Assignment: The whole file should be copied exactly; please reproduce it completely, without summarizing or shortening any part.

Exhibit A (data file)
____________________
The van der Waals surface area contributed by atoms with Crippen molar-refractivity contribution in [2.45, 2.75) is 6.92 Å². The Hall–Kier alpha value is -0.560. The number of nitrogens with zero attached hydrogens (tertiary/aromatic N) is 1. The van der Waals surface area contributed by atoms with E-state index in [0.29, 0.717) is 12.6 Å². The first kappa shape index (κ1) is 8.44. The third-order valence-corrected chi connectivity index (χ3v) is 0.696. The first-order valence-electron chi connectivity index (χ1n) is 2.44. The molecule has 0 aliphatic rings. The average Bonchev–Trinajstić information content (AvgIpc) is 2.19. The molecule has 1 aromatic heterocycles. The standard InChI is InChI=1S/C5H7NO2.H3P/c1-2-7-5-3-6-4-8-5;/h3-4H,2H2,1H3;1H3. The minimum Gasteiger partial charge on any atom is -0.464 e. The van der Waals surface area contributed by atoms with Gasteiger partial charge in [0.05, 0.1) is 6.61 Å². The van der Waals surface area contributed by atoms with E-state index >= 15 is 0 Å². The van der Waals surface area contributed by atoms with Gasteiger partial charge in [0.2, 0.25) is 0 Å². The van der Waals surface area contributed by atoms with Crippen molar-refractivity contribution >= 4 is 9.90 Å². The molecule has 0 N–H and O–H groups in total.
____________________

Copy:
The van der Waals surface area contributed by atoms with Crippen molar-refractivity contribution in [2.45, 2.75) is 6.92 Å². The Hall–Kier alpha value is -0.560. The number of nitrogens with zero attached hydrogens (tertiary/aromatic N) is 1. The van der Waals surface area contributed by atoms with E-state index in [0.29, 0.717) is 12.6 Å². The first kappa shape index (κ1) is 8.44. The third-order valence-corrected chi connectivity index (χ3v) is 0.696. The first-order valence-electron chi connectivity index (χ1n) is 2.44. The molecule has 0 aliphatic rings. The average Bonchev–Trinajstić information content (AvgIpc) is 2.19. The molecule has 1 aromatic heterocycles. The standard InChI is InChI=1S/C5H7NO2.H3P/c1-2-7-5-3-6-4-8-5;/h3-4H,2H2,1H3;1H3. The minimum Gasteiger partial charge on any atom is -0.464 e. The van der Waals surface area contributed by atoms with Gasteiger partial charge in [0.05, 0.1) is 6.61 Å². The van der Waals surface area contributed by atoms with E-state index >= 15 is 0 Å². The van der Waals surface area contributed by atoms with Gasteiger partial charge in [0.2, 0.25) is 0 Å². The van der Waals surface area contributed by atoms with Crippen molar-refractivity contribution >= 4 is 9.90 Å². The molecule has 0 N–H and O–H groups in total.